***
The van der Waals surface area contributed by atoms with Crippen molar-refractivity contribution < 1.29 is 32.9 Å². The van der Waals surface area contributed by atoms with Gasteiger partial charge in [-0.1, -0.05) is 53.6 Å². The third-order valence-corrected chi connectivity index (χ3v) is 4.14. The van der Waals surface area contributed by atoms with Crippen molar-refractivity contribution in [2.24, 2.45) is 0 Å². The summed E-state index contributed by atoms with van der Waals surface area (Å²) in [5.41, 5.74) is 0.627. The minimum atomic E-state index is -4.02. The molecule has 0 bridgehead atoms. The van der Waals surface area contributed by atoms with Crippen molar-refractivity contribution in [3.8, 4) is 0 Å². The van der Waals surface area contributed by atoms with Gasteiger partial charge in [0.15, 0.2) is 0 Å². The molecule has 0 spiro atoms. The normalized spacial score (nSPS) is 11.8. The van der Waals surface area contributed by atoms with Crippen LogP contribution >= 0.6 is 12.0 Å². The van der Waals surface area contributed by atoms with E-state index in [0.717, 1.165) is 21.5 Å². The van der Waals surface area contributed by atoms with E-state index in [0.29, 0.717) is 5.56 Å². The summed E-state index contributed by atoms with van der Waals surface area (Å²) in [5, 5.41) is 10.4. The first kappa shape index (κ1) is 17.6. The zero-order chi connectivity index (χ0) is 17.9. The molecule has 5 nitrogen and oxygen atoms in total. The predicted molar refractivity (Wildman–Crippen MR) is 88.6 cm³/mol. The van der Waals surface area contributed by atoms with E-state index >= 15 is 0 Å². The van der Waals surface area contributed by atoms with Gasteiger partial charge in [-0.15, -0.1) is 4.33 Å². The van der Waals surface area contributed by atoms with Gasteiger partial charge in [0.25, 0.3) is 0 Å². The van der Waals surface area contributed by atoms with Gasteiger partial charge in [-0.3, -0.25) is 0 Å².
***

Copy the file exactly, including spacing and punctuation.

The van der Waals surface area contributed by atoms with Crippen molar-refractivity contribution < 1.29 is 32.9 Å². The van der Waals surface area contributed by atoms with Gasteiger partial charge in [-0.1, -0.05) is 53.6 Å². The third-order valence-corrected chi connectivity index (χ3v) is 4.14. The van der Waals surface area contributed by atoms with Crippen molar-refractivity contribution in [2.24, 2.45) is 0 Å². The summed E-state index contributed by atoms with van der Waals surface area (Å²) in [5.41, 5.74) is 0.627. The minimum atomic E-state index is -4.02. The molecule has 0 bridgehead atoms. The van der Waals surface area contributed by atoms with Crippen molar-refractivity contribution in [3.8, 4) is 0 Å². The van der Waals surface area contributed by atoms with Gasteiger partial charge in [0.15, 0.2) is 0 Å². The molecule has 0 spiro atoms. The normalized spacial score (nSPS) is 11.8. The van der Waals surface area contributed by atoms with Crippen LogP contribution >= 0.6 is 12.0 Å². The van der Waals surface area contributed by atoms with E-state index in [0.717, 1.165) is 21.5 Å². The van der Waals surface area contributed by atoms with E-state index in [0.29, 0.717) is 5.56 Å². The summed E-state index contributed by atoms with van der Waals surface area (Å²) in [5, 5.41) is 10.4. The first kappa shape index (κ1) is 17.6. The zero-order chi connectivity index (χ0) is 17.9. The molecule has 5 nitrogen and oxygen atoms in total. The predicted molar refractivity (Wildman–Crippen MR) is 88.6 cm³/mol. The van der Waals surface area contributed by atoms with E-state index >= 15 is 0 Å². The van der Waals surface area contributed by atoms with Gasteiger partial charge in [-0.15, -0.1) is 4.33 Å². The van der Waals surface area contributed by atoms with Gasteiger partial charge in [0.25, 0.3) is 0 Å². The van der Waals surface area contributed by atoms with Gasteiger partial charge in [-0.3, -0.25) is 0 Å².